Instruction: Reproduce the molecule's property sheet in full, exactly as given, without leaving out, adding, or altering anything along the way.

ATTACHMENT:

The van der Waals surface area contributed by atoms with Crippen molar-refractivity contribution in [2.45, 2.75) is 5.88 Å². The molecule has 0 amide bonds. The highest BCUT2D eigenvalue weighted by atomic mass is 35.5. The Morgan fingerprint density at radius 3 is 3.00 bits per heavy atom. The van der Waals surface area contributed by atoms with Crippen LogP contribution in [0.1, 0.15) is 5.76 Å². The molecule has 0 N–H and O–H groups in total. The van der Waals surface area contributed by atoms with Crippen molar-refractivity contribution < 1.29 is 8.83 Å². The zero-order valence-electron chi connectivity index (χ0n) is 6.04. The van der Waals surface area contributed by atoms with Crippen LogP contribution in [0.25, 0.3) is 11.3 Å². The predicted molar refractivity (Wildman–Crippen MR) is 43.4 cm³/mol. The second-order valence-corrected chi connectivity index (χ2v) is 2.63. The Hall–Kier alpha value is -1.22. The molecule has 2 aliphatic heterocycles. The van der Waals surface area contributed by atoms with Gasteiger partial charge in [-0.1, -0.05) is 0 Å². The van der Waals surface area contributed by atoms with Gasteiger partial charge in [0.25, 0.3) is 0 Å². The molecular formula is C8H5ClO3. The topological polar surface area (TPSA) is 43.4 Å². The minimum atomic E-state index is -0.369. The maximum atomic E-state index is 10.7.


The van der Waals surface area contributed by atoms with Crippen molar-refractivity contribution in [2.45, 2.75) is 5.88 Å². The molecule has 0 amide bonds. The highest BCUT2D eigenvalue weighted by atomic mass is 35.5. The Morgan fingerprint density at radius 3 is 3.00 bits per heavy atom. The van der Waals surface area contributed by atoms with Crippen LogP contribution in [0.1, 0.15) is 5.76 Å². The molecule has 0 N–H and O–H groups in total. The van der Waals surface area contributed by atoms with Crippen molar-refractivity contribution < 1.29 is 8.83 Å². The zero-order valence-electron chi connectivity index (χ0n) is 6.04. The van der Waals surface area contributed by atoms with Crippen LogP contribution in [0.25, 0.3) is 11.3 Å². The predicted molar refractivity (Wildman–Crippen MR) is 43.4 cm³/mol. The second-order valence-corrected chi connectivity index (χ2v) is 2.63. The Hall–Kier alpha value is -1.22. The molecule has 2 aliphatic heterocycles. The van der Waals surface area contributed by atoms with Gasteiger partial charge in [-0.1, -0.05) is 0 Å². The van der Waals surface area contributed by atoms with Gasteiger partial charge in [0.25, 0.3) is 0 Å². The molecular formula is C8H5ClO3. The topological polar surface area (TPSA) is 43.4 Å². The minimum atomic E-state index is -0.369. The maximum atomic E-state index is 10.7.